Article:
Here are some tips to get the most out of your workout:
1. Drink Water
The obvious first step is to drink plenty of water. While it is true that each day the average person should drink half their body weight in fluid ounces, water consumption should be increased by at least 20% or more. Drink at least 2 8-ounce glasses of water prior to your workout. Then continue to drink at least 8-ounces each during and after your workout. Remember, this is in addition to the recommended daily amount.
2. Eat Your Water and Nutrients
Cruciferous vegetables are key to an effective workout. Not only do they provide vital nutrients for skin, hair, and the overall body, but they provide anti-aging properties, aid digestion, and contain a high percentage of water which helps keep the body hydrated.
Cruciferous vegetables, include:
3. Pre-Workout Nourishment
Heat can cause nausea so it is best to eat more frequent smaller, lighter meals. Try not to eat immediately before your workout, especially a high fat or large meal, to avoid nausea. If you do eat immediately prior to your workout, keep foods simple such as a banana and stay away from caffeine, processed foods, and sugars.
4. Post-Workout Nourishment
Repair muscle tissue and replenish water loss through a light meal of greens and lean protein such as a salad of mixed greens or fresh or lightly steamed spinach served with fish, broiled, steamed, grilled, or baked. Renew energy with whole grains and high fiber, nutrient dense foods such as barley and quinoa. Avoid foods high in fat, processed foods, and those high in sugar which slow the digestive system and cause blood sugar imbalance.
5. Avoid Caffeine
Despite advocates of caffeine for its metabolism enhancing properties, caffeine has a dehydrating effect on the body. The good news is that there are several naturally decaffeinated teas and drinking tea provides a calming effect that can enhance the Hot Tub Yoga experience. Consume before or after your workout, try these naturally decaffeinated calming teas: Peppermint, Chamomile, and Ginger.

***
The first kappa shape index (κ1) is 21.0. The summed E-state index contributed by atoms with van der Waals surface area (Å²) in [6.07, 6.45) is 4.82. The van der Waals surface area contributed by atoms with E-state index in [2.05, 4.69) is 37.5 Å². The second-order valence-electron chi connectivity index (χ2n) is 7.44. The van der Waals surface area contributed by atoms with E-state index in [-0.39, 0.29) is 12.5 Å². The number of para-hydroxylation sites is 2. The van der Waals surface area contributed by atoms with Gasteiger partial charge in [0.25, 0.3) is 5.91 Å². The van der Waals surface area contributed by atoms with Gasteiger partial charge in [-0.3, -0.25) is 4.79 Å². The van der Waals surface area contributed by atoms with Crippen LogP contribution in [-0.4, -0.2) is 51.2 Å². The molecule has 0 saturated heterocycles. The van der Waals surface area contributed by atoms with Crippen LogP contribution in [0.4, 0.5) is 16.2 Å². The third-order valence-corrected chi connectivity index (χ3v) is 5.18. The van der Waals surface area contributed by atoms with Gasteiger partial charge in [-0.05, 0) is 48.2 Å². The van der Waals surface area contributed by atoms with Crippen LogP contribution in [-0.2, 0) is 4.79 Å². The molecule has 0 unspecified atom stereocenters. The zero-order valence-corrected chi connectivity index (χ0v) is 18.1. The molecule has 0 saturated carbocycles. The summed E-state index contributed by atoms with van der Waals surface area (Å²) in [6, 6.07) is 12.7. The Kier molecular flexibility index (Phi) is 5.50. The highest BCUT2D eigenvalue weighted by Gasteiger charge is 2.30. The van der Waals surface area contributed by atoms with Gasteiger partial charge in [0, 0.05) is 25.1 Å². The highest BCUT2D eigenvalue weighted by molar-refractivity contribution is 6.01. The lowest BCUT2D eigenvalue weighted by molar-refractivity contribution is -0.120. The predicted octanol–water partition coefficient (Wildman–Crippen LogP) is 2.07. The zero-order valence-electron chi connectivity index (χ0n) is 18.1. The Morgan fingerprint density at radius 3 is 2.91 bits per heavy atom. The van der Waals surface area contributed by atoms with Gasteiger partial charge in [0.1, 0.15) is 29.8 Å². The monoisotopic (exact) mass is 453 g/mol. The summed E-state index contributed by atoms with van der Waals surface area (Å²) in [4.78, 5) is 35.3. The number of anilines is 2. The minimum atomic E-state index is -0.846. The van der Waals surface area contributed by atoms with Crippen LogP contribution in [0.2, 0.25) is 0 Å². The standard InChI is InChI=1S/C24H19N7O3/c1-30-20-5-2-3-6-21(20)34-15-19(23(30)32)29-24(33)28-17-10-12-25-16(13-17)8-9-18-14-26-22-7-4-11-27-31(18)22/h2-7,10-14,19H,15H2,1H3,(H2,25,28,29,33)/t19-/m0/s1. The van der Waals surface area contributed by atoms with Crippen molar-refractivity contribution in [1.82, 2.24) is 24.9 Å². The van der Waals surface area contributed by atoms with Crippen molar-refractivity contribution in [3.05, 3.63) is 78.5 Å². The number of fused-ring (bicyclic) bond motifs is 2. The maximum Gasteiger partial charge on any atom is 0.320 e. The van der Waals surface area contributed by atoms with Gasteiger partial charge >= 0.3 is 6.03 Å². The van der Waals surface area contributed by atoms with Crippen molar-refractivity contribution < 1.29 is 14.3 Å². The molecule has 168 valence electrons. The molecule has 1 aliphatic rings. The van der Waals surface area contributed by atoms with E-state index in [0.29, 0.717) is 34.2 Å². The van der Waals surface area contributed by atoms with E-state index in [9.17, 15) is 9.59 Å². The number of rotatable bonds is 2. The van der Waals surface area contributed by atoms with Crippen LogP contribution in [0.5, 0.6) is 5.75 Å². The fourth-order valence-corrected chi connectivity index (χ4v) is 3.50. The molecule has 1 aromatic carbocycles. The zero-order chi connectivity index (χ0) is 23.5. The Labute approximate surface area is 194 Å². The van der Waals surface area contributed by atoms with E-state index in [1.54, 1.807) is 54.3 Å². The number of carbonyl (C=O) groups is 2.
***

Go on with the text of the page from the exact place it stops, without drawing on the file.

Here is an awesome post-workout recipe that you can make for the whole family!
Lemon Quinoa Salad with Oven-Grilled Salmon
OVEN GRILLED SALMON WITH QUINOAServes 4
1/4 cup Dijon mustard
1/2 tablespoon honey
1/4 cup fresh lemon juice
1/2 teaspoon sea salt plus more for salmon
1/2 teaspoon ground black pepper plus more for salmon
1/4 cup extra virgin olive oil
1 cup uncooked quinoa, rinsed and drained
2 cups water
4 4-ounce salmon filets, with skin
2 tablespoons olive oil (not extra virgin)
1 medium celery stalk, diced
1 cup diced red bell pepper
1/2 cup green peas, fava beans or soybeans
Prepare Lemon Vinaigrette: In a medium bowl, whisk together mustard, honey, lemon juice, 1/2 teaspoon sea salt, 1/2 teaspoon black pepper, and extra virgin olive oil. Set aside.
Prepare quinoa: In a medium saucepan over medium-high heat, add quinoa and water. Stir once. Heat to boiling then cover with lid, reduce heat to low and cook about 15 minutes or until almost all the liquid has been absorbed. Remove from heat and set aside, covered.
Prepare salmon: Preheat broiler to high. Coat salmon filets on both sides with 1/2 tablespoon of olive oil each. Lightly season each filet with a little sea salt and black pepper, about 1/2 teaspoon each. Place on a baking sheet that has been lined with aluminum foil. Place under broiler for about 5 minutes, turn and cook an additional 5 minutes or until desired level of doneness. Remove and set aside.
To serve: Toss cooked quinoa in a mixing bowl with remaining ingredients. Add lemon vinaigrette and toss to coat. Serve one salmon filet per person with approximately one cup of quinoa salad.
Nutrition per serving:
Saturated Fat: 4.2g
Track Your Progress
We provided you an easy diet and exercise routine to get you started on the path to weight loss, but in order to be successful you need measure your progress — what gets measured gets managed. I know what I’m doing is working because I track my progress everyday.
I recommend weighing yourself every morning (before a shower with no clothes on) and track your weight using the Lose It! app on your smartphone (if you don’t have a smart phone, use can use their web-based app).
Also, take body measurements with a simple tape measure around your hips, your waist, both biceps and thighs, and total them. Write down these measurements every week. If your scale says your not losing weight, you may be losing fat and gaining muscle, so it’s important to take both these measurements.
Are You Ready to Lose Weight?
Imagine following a simple diet, doing some yoga poses in a hot tub and actually losing weight!
I want to thank Susan Atkinson and Susan Irby for collaborating with me on this post and a special thanks to Kelly Larson for her yoga expertise. I recommend you Like Susan Atkinson’s Facebook Page, Hot Tub Yoga Therapy, and also follow Susan Irby on Twitter @TheBikiniChef — don’t forget to use the hashtag #SOBikini.